Open Access Week: a researcher’s perspective part II

This week (October 19-23) is Open Access Week – a good opportunity to think and write about this topic. On Monday I wrote in a blog post:

Open Access can be looked at from many different angles, including the researcher, the science library, the institution, the funding organization, the journal, the science journalist, and the general public. Most arguments for or against Open Access depend on that angle. As a researcher, I am most interested in whether Open Access will make my work easier. Again, a researcher can look at Open Access from different roles: reader, author, reviewer, editor.

In that blog post I then wrote about the role of the researcher as a reader. Now I want to look at the perspective of the researcher as an author.

Choice of journal
The decision of where to publish a manuscript for most researchers probably works something like “find the best journal where I can publish my work with the least amount of trouble”. Best journal usually is a subjective decision, but probably correlates with the Impact Factor of a journal. As the average quality of manuscripts is higher in a better journal, this will help to value your research in the eyes of granting agencies and job search committees. Better journal often means higher rejection rates and/or higher numbers of readers. Both factors – and journals that publish a relatively small number of papers – favor a subscription business model1.

Publication cost
Most Open Access journals use an author-pays model to pay for publication costs. Funding agencies or institutions may pick up these costs, but authors may be left with costs of $2500 or more.

Institutional Repositories
Self-archiving in institutional repositories (green access) is a great way to make your publication freely available if the paper is published in a journal that is not Open Access. Unfortunately this often requires extra efforts by the researcher, and the publication will be more difficult to find in the repository than in the journal. This creates little incentive for a researcher to get involved in self-archiving.

Citation advantage
The effect of free access to the scientific literature on article downloads and citations is difficult to measure. Some2, but not all studies3 show higher citation rates for articles that are freely available and this citation advantage might be modest4. Citations are generated by other researchers who have access to your paper, and therefore I'm not surprised if there is not much of a difference between papers in Open Access journals and popular journals that are subscribed my many institutions.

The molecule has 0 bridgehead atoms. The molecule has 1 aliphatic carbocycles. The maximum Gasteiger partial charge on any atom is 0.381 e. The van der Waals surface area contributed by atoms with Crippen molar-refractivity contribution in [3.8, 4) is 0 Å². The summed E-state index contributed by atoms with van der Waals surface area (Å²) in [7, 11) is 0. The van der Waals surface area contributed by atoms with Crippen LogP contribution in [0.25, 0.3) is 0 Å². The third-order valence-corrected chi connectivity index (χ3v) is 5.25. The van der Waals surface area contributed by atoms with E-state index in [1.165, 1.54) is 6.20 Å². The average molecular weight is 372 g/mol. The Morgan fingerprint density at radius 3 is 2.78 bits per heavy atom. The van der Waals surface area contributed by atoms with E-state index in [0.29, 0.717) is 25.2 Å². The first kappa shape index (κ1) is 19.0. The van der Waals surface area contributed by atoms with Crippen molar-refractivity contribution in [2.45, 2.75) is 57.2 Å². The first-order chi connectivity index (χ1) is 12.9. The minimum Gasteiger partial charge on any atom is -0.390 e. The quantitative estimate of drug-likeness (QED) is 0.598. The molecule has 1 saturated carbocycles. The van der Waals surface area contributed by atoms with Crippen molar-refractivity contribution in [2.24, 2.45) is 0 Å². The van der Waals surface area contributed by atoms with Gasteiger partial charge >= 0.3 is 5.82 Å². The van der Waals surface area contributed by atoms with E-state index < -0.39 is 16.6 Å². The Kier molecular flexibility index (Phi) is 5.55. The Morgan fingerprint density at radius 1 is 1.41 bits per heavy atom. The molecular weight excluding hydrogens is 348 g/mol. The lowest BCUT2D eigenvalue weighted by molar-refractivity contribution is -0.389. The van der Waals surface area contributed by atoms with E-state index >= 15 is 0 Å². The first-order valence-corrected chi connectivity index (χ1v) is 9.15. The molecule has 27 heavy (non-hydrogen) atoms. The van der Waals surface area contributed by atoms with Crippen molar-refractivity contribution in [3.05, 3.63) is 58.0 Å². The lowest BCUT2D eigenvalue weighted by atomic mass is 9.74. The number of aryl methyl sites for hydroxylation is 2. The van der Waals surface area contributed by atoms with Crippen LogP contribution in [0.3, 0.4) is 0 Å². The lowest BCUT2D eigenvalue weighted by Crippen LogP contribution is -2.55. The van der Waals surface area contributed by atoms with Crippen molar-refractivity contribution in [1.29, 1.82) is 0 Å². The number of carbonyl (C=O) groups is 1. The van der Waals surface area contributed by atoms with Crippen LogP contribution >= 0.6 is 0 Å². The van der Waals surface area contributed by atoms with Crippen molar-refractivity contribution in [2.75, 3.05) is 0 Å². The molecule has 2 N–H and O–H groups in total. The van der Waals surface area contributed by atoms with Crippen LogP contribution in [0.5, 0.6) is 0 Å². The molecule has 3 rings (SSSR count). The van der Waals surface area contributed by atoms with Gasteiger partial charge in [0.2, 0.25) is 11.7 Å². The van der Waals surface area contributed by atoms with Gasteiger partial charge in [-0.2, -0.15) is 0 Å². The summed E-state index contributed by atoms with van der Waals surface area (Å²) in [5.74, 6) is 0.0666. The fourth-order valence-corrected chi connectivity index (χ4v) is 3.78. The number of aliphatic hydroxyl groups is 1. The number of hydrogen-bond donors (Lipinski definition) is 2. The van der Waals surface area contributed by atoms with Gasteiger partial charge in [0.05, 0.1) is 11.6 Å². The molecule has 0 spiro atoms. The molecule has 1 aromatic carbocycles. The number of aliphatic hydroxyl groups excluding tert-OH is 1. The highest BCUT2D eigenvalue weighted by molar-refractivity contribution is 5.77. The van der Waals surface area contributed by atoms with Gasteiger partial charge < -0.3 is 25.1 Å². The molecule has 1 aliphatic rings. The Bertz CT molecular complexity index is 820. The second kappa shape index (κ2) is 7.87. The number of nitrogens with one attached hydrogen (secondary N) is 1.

Better Access
Researchers in poorer countries will have easier access to papers published in Open Access journals, although many subscription journals wave access fees through initiatives such as Hinari. Open Access makes it easier for journalists, high school students, patient advocacy groups and many more people to read your papers. This is obviously of great value to these groups, but I haven't seen many examples where the paper author directly benefitted from this.

Social responsibility
The argument that publicly funded research should be available to everybody at time of publication can be a motivation for many scientists, but I would be careful to turn this into an obligation. Different countries have different traditions, but in my home country Germany the independence of research and researchers (including the decision where to publish) has become a constitutional right after the atrocities committed in the name of “science” in Nazi Germany. All major German research organizations support Open Access, but in contrast to other countries there is no Open Access mandate.

Publishing in an Open Access journal has surprisingly little benefits for the author of a paper, and often means additional costs. Unless we want to mandate Open Access publishing from authors because it benefits the other stakeholders (which at least in Germany would be difficult), we should make publishing in an Open Access journal more attractive to authors. It looks like PLoS ONE is doing exactly that, as 400 manuscripts published per month testify.